LONDON (ICIS)--The rollover in the European butadiene (BD) contract reference price for August is a reasonable and practical outcome given the uncertainties over demand in Asia going forward, sources said on Wednesday.
The August BD contract price was agreed earlier this week at €1,125/tonne FD (free delivered) NWE (northwest Europe).
Some producers are disappointed in the outcome after having targeted increases of €25-30/tonne, according to some buyers, as both domestic and export spot prices had moved higher in July due to persisting supply constraints caused by high temperatures and light feedstock cracking.
Outside of those participating in the contract discussions, players had been speculating on anywhere between a rollover to a moderate increase from July, citing seasonal demand reductions in Europe and demand issues in the key export Asian market.
This also came against a backdrop of more or less unchanged naphtha prices month on month on the back of a balanced-to-tight supply situation.
“I had expected a slight increase, but the market’s perspective is a bit mixed,” a producer said.
Domestic BD consumption, while overall still considered healthy, has been impacted by some reductions in demand downstream.
“It [downstream demand] has not been what we expected, so we reduced a lot of BD offtake from all suppliers in July and again for August,” a consumer said.
It added that seasonality would have played a part as well, but that the reductions were a little more than had been expected.
“We can’t be the only consumers to see a decrease in demand – and it’s for the second month in a row,” added the consumer.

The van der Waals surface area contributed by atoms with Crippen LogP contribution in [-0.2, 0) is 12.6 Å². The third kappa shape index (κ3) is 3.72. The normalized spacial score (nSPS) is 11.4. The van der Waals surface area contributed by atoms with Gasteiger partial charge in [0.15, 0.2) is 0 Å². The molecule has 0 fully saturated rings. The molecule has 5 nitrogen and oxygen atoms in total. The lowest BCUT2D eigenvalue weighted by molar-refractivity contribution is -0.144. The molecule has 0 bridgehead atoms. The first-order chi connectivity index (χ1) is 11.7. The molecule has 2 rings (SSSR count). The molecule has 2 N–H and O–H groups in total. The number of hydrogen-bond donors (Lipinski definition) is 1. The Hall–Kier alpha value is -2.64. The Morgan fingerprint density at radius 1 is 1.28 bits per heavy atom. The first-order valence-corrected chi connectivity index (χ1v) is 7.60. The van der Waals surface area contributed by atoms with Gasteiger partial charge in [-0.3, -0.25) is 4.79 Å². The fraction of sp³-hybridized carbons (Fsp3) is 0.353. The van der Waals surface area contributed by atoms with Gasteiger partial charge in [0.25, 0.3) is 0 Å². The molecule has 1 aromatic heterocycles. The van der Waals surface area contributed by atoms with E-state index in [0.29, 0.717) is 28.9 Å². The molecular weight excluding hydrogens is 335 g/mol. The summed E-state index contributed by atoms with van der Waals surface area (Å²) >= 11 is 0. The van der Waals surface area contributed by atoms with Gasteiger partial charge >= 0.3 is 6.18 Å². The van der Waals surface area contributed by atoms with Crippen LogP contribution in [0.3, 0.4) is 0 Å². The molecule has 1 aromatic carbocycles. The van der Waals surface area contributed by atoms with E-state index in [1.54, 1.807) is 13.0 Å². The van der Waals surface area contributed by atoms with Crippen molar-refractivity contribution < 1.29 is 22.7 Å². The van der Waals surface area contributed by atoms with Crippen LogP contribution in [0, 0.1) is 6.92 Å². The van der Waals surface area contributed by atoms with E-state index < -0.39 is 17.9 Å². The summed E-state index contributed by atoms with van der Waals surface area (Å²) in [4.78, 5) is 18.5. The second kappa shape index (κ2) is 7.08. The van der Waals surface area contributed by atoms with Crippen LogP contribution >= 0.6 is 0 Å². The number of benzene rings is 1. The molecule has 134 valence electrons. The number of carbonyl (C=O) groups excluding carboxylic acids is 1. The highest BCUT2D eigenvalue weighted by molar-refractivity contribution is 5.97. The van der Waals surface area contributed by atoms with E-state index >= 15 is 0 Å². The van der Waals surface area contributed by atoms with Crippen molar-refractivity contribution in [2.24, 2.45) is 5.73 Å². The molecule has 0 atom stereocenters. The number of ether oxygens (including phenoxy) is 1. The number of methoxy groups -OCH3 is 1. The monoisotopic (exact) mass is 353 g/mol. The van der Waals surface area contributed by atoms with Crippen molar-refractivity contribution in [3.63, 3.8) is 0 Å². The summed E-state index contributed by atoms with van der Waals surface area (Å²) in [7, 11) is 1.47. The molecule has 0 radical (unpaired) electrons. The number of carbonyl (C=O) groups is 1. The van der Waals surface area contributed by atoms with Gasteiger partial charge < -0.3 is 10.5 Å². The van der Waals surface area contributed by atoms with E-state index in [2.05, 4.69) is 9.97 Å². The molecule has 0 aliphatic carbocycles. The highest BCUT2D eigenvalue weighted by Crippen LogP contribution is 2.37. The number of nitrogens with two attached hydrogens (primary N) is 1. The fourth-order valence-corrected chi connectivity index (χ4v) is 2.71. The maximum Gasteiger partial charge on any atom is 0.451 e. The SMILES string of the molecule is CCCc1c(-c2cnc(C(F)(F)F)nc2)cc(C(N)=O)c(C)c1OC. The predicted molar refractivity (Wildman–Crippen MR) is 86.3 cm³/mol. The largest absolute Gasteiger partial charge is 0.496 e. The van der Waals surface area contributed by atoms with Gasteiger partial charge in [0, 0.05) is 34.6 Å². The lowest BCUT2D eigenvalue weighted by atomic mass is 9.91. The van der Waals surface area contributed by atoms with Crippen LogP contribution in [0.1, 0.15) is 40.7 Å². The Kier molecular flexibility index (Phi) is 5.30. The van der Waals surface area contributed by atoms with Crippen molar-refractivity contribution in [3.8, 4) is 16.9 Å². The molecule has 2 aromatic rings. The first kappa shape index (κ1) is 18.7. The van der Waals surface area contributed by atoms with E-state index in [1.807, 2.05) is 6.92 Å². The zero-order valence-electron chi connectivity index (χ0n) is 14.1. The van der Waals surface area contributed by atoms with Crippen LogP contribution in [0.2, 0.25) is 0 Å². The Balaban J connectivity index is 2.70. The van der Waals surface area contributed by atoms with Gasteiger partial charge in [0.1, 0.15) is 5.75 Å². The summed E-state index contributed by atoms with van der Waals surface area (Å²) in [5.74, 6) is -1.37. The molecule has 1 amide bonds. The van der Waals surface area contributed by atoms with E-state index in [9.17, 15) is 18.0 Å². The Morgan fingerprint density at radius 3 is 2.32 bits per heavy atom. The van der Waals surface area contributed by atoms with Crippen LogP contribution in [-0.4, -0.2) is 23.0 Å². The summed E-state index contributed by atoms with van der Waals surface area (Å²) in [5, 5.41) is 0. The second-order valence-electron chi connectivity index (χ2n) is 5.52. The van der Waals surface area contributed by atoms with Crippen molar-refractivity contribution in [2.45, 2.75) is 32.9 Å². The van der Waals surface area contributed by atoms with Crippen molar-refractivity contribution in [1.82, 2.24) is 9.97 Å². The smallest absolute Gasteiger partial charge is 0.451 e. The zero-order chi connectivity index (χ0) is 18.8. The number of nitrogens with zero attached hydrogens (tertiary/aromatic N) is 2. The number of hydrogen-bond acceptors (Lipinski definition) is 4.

As expected, the producer did not agree, arguing that “we’ve not seen any particular reductions” in BD offtake.
According to one source, it would make “more sense to sell BD and not make the rubber” due to those squeezed margins in Asia.
Despite the near-term price pressure, sources have a generally optimistic outlook for later in the third quarter because they see a raft of scheduled cracker and BD unit turnarounds as being supportive, heightening demand and possibly leading to higher prices.
“What else could it [the BD contract price outcome] have been? Buying interest from other regions is minimal and, at the same time, the outlook is good,” a second source said.
The contract price might very well increase in September, this source went on to say, but adding that at this moment there was “no justification” for price increases.
BD is a key feedstock for styrene butadiene rubber (SBR), which is used in tyre manufacturing.
Pictured: A driver in Hanoi carrying tyres, a key BD end market
Source: Gerhard Zwerger-Schoner/imageBROKER/REX/Shutterstock
Focus article by Nel Weddle
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